Knowledge of the Holy: part 9

As I continue to read through Tozer, it strikes me that the foundational attribute of God from which must flow our acceptance and understanding (limited though it may be) of all attributes is infinitude.  If God is infinite, then He is necessarily omnipotent, omnipresent, omniscient, immutable, transcendent, faithful, self-sufficient, love, mercy, grace and just.  He is the Perfect Creator.  Though we may attempt to understand His attributes by beginning with any of the above, we cannot be remotely successful if we do not believe and trust that He is infinite.  He had no beginning and He has no end.  In Him exists all creation and all time.

In discussing the Wisdom of God, Tozer says, “The idea of God as infinitely wise is at the root of all truth” (60).  In discussing omnipotence he says,”Grant that God is infinite and self-existent and we see at once that He must be all-powerful as well, and reason kneels to worship before the divine omnipotence” (65).  Finally, his explanation of transcendence: “He is as high above an archangel as above a caterpillar, for the gulf that separates the archangel from the caterpillar is but finite, while the gulf between God and the archangel is infinite” (70).

God is infinite.  He cannot be understood in terms of time, except in the negative–i.e., all that characterizes time is antithetical to the essence of God.  The same is true of space.  He is neither big nor small, more nor less.  For Him, there is no before, no after. He is. (Indeed one of His own preferred names is I AM.)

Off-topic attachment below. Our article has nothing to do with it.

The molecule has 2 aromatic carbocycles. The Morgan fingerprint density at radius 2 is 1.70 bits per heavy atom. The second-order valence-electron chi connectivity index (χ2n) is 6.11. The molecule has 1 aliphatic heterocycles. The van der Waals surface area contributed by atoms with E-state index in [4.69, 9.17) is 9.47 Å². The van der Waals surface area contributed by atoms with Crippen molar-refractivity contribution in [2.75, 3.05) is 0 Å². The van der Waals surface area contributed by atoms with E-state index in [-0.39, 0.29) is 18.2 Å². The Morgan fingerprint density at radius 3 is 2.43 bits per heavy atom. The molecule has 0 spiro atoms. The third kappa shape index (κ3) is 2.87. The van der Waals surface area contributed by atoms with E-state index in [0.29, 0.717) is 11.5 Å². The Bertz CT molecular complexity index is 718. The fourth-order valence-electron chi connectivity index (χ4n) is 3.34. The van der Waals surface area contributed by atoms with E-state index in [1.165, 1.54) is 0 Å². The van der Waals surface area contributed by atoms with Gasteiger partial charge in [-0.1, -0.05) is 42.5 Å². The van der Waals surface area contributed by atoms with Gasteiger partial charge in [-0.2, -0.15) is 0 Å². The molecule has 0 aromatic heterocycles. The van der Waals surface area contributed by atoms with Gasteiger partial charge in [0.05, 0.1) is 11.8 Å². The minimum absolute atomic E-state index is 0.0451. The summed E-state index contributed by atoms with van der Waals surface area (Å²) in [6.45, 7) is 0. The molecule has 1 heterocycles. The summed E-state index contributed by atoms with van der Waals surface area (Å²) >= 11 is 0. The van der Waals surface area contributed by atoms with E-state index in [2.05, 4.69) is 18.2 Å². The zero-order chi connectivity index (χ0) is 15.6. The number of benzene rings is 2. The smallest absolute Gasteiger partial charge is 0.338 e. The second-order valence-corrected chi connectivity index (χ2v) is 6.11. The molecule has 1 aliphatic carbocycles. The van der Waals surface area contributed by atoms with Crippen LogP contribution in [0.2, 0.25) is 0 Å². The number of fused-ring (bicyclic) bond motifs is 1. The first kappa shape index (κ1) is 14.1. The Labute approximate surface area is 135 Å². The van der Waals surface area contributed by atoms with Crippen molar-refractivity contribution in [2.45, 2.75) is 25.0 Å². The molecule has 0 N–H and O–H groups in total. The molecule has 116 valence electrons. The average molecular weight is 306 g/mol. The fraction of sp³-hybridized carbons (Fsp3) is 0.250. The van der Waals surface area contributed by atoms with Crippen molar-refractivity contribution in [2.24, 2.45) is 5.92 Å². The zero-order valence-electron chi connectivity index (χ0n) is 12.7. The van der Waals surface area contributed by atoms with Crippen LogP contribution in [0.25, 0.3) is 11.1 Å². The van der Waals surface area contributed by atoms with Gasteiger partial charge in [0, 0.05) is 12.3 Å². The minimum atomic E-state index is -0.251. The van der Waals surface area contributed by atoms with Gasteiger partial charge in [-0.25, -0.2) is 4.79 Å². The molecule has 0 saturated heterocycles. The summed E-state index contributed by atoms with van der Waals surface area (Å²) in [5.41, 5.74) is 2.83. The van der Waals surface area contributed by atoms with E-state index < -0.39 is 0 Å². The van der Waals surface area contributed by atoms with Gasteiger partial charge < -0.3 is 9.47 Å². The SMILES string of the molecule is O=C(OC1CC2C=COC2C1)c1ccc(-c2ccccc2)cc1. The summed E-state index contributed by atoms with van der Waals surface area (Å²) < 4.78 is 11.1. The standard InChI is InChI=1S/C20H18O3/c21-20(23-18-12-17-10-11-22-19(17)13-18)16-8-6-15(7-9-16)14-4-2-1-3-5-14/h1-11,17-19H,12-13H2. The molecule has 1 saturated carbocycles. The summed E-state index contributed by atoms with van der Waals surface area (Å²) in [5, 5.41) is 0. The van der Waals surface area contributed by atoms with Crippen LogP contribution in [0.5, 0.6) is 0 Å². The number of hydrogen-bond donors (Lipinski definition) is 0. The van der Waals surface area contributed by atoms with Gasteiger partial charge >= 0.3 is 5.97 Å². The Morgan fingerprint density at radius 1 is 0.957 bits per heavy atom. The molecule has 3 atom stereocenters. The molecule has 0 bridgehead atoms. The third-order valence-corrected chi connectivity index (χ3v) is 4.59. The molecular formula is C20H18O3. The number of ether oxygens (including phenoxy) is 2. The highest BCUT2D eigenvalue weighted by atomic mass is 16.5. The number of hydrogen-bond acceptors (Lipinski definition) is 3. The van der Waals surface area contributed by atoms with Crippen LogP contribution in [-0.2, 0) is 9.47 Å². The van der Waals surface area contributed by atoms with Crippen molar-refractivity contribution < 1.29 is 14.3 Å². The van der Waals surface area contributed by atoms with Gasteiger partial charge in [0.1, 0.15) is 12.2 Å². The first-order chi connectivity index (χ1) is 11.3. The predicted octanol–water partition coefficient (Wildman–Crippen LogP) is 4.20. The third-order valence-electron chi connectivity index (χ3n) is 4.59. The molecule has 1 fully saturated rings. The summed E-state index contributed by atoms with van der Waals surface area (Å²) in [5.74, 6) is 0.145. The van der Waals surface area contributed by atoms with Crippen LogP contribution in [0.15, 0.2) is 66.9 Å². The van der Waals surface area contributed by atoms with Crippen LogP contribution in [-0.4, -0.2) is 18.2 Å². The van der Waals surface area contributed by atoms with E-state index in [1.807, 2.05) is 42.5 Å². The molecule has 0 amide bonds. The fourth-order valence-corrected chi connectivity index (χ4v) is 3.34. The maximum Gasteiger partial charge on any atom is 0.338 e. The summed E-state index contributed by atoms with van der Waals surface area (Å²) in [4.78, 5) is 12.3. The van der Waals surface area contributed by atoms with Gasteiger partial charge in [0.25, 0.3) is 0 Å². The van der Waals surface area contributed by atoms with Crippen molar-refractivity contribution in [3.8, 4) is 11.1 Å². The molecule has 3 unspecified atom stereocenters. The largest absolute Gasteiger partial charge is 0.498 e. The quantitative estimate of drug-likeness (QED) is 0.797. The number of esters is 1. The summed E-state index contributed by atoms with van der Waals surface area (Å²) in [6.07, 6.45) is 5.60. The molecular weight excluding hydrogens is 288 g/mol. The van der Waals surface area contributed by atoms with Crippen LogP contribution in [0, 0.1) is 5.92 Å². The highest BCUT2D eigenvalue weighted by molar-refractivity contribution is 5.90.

When we try to wrap our heads around the attributes of God, it is essential that we keep His infinitude before us.  When we try to understand Him within the limits of time and space, we find ourselves in a maze of seeming contradiction and paradox. How can the vengeful God of the Old Testament be the loving God of the New Testament?  How can the infinite become the incarnate?  How can the One be three?  How can the Judge be the Sacrifice?  Truly the questions of my unbelieving friends are almost welcome in their ignorance to the questions that knowing God raises.  But in the light of infinitude, I find my questions stemming from just as much ignorance as my unbelieving friends.  Paradox only survives in the finite.  In the infinite, paradox becomes clear. (Frustratingly, I am still bound by the finite!)

There are questions about God that I will never be able to answer.  These are things that I must accept through faith.  Indeed, all people–believer or unbeliever–must at some point take life on faith.  The question then is really in what have I put my faith?  Have I put it in human nature and understanding, or in the Infinite Creator?  Do I trust myself with my 36 years of memory (the first 2 years being a blur) and limited international travel, or the Infinite Creator of time and space?  This is the question we all must answer, and do answer in the daily choices we make.  Job knew it.  For all his cries of injustice and self-righteousness, he knew that God was holy, that He was the giver of life, and so being, could take life as well.  Job, in the end, had his trust in God and nothing else.  And that was enough.  Is that enough for me, or do I need all the answers in order to believe?

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